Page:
Mental Health Awareness Week 2018: Millennials feel more stressed in the workplace than older colleagues, study finds

Only 14 per cent of people said they could talk to their manager about stress

Sarah Young
Monday 14 May 2018 12:58 BST
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Millennials feel under more stress at work than their older colleagues, new research suggests.

As part of Mental Health Awareness Week (14-20 May), the Mental Health Foundation (MHF) carried out a survey of more than 4,500 people regarding stress at the workplace.

Interestingly, it found that millennials – those aged between 18 and 38 – felt more under pressure at work than their baby boomer colleagues with more than a quarter (28 per cent) stating that working through stress was expected in their job.

This is compared with just 12 per cent of those aged between 53 and 71.

Similarly, about a third of millennials (34 per cent) said that they felt stress made them less productive at work versus around a fifth (19 per cent) of their older counterparts.

Overall, the data also revealed that across both generations just 14 per cent of people said they were comfortable speaking to their manager about their stress levels.

Richard Grange, a spokesman for the Mental Health Foundation, told The Times: “The mental health impact of work can follow us home. A good job where we feel secure and supported can boost our mental health. But poor and insecure working conditions undermine good mental health.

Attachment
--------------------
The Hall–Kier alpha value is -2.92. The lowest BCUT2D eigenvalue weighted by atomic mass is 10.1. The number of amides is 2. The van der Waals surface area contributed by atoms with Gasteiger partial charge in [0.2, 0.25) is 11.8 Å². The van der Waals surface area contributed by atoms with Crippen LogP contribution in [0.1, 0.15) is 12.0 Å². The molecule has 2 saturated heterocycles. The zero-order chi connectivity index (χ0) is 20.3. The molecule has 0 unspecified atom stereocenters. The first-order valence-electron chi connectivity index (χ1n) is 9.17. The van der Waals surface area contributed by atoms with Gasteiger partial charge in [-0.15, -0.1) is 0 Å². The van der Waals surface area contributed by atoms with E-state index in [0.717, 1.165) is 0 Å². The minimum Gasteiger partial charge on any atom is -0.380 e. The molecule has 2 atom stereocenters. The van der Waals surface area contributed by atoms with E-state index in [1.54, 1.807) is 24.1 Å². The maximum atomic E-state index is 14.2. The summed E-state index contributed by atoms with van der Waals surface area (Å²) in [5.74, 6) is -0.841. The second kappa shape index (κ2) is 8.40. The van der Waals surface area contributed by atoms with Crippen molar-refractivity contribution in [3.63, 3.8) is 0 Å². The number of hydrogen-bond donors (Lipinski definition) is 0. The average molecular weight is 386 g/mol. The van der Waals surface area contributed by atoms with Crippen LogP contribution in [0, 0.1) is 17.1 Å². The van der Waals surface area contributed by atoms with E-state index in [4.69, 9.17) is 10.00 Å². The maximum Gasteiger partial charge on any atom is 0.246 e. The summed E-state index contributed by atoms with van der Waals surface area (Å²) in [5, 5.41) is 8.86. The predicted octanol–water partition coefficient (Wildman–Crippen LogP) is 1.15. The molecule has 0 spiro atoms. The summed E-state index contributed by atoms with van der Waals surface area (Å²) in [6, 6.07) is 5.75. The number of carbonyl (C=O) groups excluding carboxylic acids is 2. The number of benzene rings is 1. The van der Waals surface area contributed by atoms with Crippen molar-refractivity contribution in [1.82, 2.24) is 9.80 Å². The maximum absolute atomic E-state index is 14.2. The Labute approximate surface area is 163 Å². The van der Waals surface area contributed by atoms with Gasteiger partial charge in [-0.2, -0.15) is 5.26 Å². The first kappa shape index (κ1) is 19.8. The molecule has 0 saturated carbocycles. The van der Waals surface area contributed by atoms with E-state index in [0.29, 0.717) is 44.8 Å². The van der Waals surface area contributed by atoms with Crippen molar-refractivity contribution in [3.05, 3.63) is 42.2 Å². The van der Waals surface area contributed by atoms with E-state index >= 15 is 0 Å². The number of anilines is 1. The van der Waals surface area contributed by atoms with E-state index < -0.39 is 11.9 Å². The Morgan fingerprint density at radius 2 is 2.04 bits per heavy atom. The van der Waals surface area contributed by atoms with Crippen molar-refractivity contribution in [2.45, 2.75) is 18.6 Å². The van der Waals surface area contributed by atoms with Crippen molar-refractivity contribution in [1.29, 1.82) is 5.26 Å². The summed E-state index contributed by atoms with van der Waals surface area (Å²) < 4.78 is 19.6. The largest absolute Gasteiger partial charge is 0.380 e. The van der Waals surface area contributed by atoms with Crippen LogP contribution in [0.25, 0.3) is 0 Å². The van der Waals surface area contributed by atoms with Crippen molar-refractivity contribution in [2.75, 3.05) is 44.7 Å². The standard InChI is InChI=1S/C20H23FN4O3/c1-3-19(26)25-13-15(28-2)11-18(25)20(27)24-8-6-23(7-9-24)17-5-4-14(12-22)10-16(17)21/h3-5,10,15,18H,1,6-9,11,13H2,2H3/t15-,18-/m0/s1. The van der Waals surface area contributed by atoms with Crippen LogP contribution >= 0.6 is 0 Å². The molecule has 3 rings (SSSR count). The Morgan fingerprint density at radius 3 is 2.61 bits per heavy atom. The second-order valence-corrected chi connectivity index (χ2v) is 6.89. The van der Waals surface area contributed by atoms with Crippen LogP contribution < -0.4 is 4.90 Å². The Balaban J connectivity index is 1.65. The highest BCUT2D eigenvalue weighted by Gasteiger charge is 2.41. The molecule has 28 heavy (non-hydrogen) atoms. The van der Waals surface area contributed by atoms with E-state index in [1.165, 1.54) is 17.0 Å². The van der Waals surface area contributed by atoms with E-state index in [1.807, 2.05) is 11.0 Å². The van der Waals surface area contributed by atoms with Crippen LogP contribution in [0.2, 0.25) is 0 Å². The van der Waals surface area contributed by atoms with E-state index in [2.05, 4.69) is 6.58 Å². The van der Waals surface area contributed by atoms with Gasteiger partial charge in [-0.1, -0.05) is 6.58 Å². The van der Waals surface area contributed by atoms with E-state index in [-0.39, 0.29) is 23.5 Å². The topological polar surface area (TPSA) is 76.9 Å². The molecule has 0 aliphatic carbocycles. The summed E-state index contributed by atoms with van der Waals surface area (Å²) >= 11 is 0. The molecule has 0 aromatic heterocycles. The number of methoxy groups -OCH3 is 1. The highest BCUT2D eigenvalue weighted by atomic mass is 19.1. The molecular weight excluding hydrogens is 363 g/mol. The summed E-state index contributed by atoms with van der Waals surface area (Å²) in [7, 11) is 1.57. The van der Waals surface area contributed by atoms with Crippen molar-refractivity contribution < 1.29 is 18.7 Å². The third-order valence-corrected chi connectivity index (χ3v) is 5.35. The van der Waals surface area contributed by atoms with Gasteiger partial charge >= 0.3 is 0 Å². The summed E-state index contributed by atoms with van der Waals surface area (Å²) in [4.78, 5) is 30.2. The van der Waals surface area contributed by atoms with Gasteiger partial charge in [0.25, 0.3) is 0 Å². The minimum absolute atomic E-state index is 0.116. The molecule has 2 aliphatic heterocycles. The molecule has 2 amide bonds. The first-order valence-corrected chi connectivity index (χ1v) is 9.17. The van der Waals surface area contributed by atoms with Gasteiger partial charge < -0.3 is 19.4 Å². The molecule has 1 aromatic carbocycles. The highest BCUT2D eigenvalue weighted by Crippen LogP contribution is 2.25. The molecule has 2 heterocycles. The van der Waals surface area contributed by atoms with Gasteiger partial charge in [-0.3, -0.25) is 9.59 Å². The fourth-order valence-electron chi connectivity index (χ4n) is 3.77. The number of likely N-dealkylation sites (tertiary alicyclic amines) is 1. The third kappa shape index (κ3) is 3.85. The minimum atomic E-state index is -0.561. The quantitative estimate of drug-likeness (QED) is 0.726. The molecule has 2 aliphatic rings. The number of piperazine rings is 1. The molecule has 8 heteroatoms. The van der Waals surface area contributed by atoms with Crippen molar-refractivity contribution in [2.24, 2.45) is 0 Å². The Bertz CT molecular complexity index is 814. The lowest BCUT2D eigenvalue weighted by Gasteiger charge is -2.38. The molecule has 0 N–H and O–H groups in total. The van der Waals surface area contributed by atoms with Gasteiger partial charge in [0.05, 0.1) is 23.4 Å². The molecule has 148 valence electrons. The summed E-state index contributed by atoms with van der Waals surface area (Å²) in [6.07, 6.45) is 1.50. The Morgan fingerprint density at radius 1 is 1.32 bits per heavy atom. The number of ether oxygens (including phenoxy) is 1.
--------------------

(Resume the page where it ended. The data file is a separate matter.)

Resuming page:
“Millennials are more likely to have insecure contracts, low rates of pay and high entry-level workloads. The pressures they face in today’s employment market are very different to past generations.”

This comes after a report by the MHF revealed that a third of people in Britain have experienced suicidal feelings as a result of stress.

It found that 32 per cent of adults said stress had caused them to feel suicidal, while 16 per cent of adults said they had self-harmed as a result of stress – with women and younger adults most likely to be affected.

The report is calling for societal change in the way mental health is treated, alongside new rules for employers to treat stress and mental health risks as seriously as physical health and safety.

For confidential support with mental health or suicidal feelings, call Samaritans on 116 123.

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